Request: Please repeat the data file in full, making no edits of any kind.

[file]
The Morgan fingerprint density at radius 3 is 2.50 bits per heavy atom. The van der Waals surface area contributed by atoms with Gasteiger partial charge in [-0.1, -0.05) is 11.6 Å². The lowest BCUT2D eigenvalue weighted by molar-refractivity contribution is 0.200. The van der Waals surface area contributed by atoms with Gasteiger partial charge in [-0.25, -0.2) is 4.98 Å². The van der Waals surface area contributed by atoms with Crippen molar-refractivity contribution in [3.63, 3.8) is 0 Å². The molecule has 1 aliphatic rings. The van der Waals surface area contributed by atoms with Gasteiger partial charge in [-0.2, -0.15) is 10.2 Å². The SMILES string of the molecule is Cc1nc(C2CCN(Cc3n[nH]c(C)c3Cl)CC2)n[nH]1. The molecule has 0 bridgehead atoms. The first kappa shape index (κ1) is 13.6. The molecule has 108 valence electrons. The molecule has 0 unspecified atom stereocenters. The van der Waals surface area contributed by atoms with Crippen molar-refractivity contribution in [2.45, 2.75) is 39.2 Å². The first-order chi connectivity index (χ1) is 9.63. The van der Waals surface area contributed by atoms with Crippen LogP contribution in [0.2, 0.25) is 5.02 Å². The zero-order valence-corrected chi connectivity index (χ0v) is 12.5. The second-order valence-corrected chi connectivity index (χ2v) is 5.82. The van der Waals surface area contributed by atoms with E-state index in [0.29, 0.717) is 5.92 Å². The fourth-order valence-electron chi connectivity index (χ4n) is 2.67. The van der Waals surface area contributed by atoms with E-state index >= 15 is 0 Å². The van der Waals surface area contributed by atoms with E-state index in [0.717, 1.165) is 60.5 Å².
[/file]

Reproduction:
The Morgan fingerprint density at radius 3 is 2.50 bits per heavy atom. The van der Waals surface area contributed by atoms with Gasteiger partial charge in [-0.1, -0.05) is 11.6 Å². The lowest BCUT2D eigenvalue weighted by molar-refractivity contribution is 0.200. The van der Waals surface area contributed by atoms with Gasteiger partial charge in [-0.25, -0.2) is 4.98 Å². The van der Waals surface area contributed by atoms with Crippen molar-refractivity contribution in [3.63, 3.8) is 0 Å². The molecule has 1 aliphatic rings. The van der Waals surface area contributed by atoms with Gasteiger partial charge in [-0.2, -0.15) is 10.2 Å². The SMILES string of the molecule is Cc1nc(C2CCN(Cc3n[nH]c(C)c3Cl)CC2)n[nH]1. The molecule has 0 bridgehead atoms. The first kappa shape index (κ1) is 13.6. The molecule has 108 valence electrons. The molecule has 0 unspecified atom stereocenters. The van der Waals surface area contributed by atoms with Crippen molar-refractivity contribution in [2.45, 2.75) is 39.2 Å². The first-order chi connectivity index (χ1) is 9.63. The van der Waals surface area contributed by atoms with Crippen LogP contribution in [0.2, 0.25) is 5.02 Å². The zero-order valence-corrected chi connectivity index (χ0v) is 12.5. The second-order valence-corrected chi connectivity index (χ2v) is 5.82. The van der Waals surface area contributed by atoms with E-state index in [0.29, 0.717) is 5.92 Å². The fourth-order valence-electron chi connectivity index (χ4n) is 2.67. The van der Waals surface area contributed by atoms with E-state index >= 15 is 0 Å². The van der Waals surface area contributed by atoms with E-state index in [0.717, 1.165) is 60.5 Å².